When it comes to job hunting, according to ZipRecuiter’s home page, “there’s no need to look anywhere else.” That’s a bold proclamation, but to their credit, the site does take a unique approach to connecting applicants to hiring managers:
- You upload your resume.
- Apply to jobs in one click.
- Then, you can see all kinds of stuff, like how often your application has been reviewed.
In short, this sounds like an easy way to put yourself out there, and let hiring managers seek you out.
If you aren’t active on LinkedIn, now is the time to start. It’s easy to think of it as the boring professional alternative to Facebook, but that perception is erroneous. Lots of companies share opportunities here, and a lot of current employees at those companies share those listings, as well. This is also a good place to shamelessly promote the fact that you’re looking.
No joke: this is where I found my first full-time job in the industry (at a multi-million dollar ecommerce company). While Craiglist sometimes gets overrun with low-quality direct or door-to-door sales jobs that are passed off as “marketing” positions, you can find some gold here, too.
This is the place to go if you’re looking to make a change in the world. Focused on philanthropic and mission-driven opportunities, you can find marketing and communications jobs with activist organizations, non-profits, charitable organizations, and more here.
Another site similar to Idealist, but focused more specifically on non-profits.
Moving Onto Marketing Industry-Specific Job Listing Sites
This popular industry blog features a well-curated careers listing page for jobs in the UK.
This is the place to go for curated listings in the public relations industry.
Described as a networking tool for creative professionals, it’s focused heavily on jobs in the UK and Europe. It offers more than just job listings too, with an active blog and other career development resources.
Behance is most specifically targeted toward designers, but creative copywriters might find opportunities here, too. It’s worth a look if you’re chasing an agency job.
A newer entry on the scene, Contena is a paid service that helps connects freelance content creators with remote opportunities. The upfront cost is a little steep, but if you’re serious about living the work-from-home life (which appears to be a focus here), it may be worth checking out.
The American Marketing Association maintains an active job listings section.
Here’s one that might come as a surprise: Mashable maintains a marketing and PR jobs board. It’s not a lazy tacked-on page, either. It appears to be well-curated and deserving of consideration.
A great resource for advertising, marketing, and creative jobs. It’s like Indeed or Monster, but focused entirely on marketing opportunities.
Visit Your State’s Department of Employment Website
Most states have some sort of employment website. You might not find actual job listings here, but you can find tons of helpful educational resources on job hunting in general, including advice on what to do if you’re laid off (in case that’s the reason why you’re looking for work.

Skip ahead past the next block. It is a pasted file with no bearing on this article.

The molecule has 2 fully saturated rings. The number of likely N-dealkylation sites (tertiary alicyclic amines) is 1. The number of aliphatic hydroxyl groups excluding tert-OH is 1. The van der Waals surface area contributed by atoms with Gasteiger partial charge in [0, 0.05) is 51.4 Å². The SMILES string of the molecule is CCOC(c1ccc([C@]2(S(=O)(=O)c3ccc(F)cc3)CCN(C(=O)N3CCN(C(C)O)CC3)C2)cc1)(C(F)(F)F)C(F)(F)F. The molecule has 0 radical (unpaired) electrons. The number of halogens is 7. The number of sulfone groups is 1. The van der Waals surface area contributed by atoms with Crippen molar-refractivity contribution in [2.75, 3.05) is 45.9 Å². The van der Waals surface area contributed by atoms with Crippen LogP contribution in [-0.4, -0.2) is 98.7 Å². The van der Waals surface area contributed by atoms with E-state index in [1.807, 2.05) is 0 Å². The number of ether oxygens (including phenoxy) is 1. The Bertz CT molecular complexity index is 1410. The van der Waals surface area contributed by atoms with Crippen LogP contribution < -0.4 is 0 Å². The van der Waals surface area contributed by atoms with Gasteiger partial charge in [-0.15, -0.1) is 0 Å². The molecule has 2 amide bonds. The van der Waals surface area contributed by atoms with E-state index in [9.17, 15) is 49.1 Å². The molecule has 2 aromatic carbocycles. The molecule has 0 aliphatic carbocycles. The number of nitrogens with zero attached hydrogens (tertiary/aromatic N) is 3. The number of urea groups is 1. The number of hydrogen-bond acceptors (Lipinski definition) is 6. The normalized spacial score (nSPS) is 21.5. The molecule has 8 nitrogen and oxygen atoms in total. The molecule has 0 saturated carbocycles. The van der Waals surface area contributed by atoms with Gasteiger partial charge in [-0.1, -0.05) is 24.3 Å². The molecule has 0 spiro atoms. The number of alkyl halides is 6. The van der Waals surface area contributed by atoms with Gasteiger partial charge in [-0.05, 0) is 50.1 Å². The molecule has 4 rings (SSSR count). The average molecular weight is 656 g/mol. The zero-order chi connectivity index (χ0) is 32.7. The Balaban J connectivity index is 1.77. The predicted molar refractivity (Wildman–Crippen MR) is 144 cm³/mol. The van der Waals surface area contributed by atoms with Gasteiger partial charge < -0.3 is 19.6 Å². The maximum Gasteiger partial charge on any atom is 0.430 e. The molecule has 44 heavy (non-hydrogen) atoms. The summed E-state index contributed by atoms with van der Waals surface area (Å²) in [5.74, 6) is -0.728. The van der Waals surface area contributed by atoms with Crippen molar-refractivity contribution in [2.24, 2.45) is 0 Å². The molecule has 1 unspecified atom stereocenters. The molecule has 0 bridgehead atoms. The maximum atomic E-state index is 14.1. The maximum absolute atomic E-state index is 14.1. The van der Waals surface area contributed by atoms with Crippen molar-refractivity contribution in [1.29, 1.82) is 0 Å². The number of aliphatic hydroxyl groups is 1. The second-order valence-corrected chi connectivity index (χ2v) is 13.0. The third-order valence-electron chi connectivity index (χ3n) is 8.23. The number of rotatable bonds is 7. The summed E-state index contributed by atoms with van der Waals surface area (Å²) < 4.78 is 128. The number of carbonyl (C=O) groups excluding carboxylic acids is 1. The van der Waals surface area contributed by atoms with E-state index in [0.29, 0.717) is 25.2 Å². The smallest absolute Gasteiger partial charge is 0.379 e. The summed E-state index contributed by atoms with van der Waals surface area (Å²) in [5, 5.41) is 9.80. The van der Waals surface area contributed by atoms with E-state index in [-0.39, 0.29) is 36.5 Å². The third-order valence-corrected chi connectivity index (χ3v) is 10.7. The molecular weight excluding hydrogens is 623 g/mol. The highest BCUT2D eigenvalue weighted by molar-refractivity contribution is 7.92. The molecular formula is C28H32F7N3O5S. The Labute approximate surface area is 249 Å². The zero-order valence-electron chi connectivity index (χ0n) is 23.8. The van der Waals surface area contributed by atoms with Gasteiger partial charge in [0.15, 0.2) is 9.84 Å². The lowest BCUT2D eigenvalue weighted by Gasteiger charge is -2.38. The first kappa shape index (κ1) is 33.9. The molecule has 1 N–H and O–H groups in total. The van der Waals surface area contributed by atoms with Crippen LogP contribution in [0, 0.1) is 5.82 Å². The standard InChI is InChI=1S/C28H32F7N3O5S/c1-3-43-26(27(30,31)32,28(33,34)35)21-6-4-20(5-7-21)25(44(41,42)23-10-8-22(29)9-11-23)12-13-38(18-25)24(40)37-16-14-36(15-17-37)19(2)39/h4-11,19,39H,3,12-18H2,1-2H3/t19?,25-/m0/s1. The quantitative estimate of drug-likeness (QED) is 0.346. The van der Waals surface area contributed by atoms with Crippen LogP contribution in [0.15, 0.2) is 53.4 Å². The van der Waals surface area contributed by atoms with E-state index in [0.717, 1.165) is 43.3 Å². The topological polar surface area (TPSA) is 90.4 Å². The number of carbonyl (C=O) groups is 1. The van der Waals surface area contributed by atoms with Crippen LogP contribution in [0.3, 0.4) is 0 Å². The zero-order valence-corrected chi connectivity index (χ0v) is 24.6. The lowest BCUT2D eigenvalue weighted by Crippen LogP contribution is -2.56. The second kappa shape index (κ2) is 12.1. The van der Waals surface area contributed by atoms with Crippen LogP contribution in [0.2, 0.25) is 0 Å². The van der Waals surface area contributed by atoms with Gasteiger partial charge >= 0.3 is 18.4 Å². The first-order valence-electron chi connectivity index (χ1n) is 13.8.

Try Some Simple Google Searches
Once you’ve trawled through some job listing sites, try some simple search engine queries. This can help surface positions that might be listed on company’s own sites.
All you need to do is search [JOB TITLE/DISCIPLINE] + [CITY/STATE/COUNTRY].
Here’s an example of search from my city (note the listing from Microsoft):
Sometimes, this is all it takes to find what you’re looking for. Note, also, that all three of these listings are served up from other sites (CareerBuilder, Glassdoor, and ZipRecruiter).
Scope Out Opportunities on Twitter and LinkedIn
If you already have a professional following on Twitter, let them know you’re searching for new opportunities (as long as your current employer won’t be concerned to hear this). Or, just put a word out there even if you aren’t primarily using Twitter for work; someone you know, might know someone you want to know.
Borrow some of this copy-and-paste tweet template:
Hey friends! I’m searching for my next opportunity in [FIELD/DISCIPLINE/MARKETING NICHE]. I have [YEARS OF EXPERIENCE] and I’m ready to make an impact.
The same goes (perhaps even more obviously) for LinkedIn. People are on the site to establish their professional reputation and network. So, let people know you’re looking. As previously established, you can also find public job listings here.
Reaching Out on LinkedIn
If you’ve ever wondered why LinkedIn is useful, my last two jobs were facilitated in part by LinkedIn outreach. If there is someone who works at a company you’d like to be at (or if you’re a hiring manager looking to add a team member), consider sending them a polite message asking if they’d be interested in getting coffee to talk shop.
Oftentimes, people will be flattered that you see them as an expert. Plus, this can also show initiative.
Now, tread lightly here. Avoid sending connection requests to people you don’t know with no context or message, and don’t come on too strong, either. If someone is local and there’s a chance you run in the same industry circles already, though, it doesn’t hurt to reach out.